Child support orders are enforceable whether the order is ex parte, temporary, final, or a modification of a previous order. Some enforcement methods may only be used for the collection of past-due support payments, called “arrearages.” Enforcement methods include:

  • Withholding income from a payer’s wages

  • Placing liens on a payer’s real or personal property

  • Garnishing state and federal tax refunds

  • Suspending driving, occupational, sporting and/or recreational licenses

  • Contempt proceedings

After a certain amount of arrearages build up, the court can schedule a show cause hearing. If the court decides the payer could pay some or all of the amount owed, the payer can be held in contempt. Penalties for contempt may include any of the enforcement methods listed here (like suspending a driver’s license), plus fines, jail time, and other penalties.

Imputing Income

If a parent is unemployed or has chosen to reduce his or her income, the court may decide the party has the ability to earn more. In this situation, the court may calculate and order support based on imputed (potential) income. Imputed income is the amount the court decides the party has the ability to earn; it is not the amount actually earned.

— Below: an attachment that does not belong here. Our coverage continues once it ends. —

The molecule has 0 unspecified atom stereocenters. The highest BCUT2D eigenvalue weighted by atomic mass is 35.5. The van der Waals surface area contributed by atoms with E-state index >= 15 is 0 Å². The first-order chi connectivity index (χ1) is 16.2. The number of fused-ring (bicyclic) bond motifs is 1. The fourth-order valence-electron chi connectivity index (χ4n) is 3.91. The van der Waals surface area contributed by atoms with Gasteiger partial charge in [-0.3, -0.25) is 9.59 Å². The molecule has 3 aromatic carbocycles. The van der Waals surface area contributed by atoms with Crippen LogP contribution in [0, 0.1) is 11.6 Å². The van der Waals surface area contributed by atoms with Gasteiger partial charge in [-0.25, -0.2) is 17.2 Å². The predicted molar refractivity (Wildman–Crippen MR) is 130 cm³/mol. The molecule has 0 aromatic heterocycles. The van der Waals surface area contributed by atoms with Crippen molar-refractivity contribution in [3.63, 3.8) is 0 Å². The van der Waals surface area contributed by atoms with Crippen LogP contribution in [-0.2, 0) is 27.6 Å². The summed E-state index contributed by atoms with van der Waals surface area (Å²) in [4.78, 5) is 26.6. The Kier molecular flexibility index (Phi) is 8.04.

DHS Benefitstop

When a custodial parent doesn’t live with the other parent, and the custodial parent and/or the child receives public assistance, the Department of Health and Human Services (DHHS) may seek a child support order in the custodial parent’s name. The custodial parent continues to receive the DHHS benefits and child support is paid to the state. The custodial parent can’t waive child support in these cases.

Social Security Benefits

Child support payments can be withheld from a parent’s Social Security income depending on the type of Social Security that the parent receives.

Social Security Disability (SSD)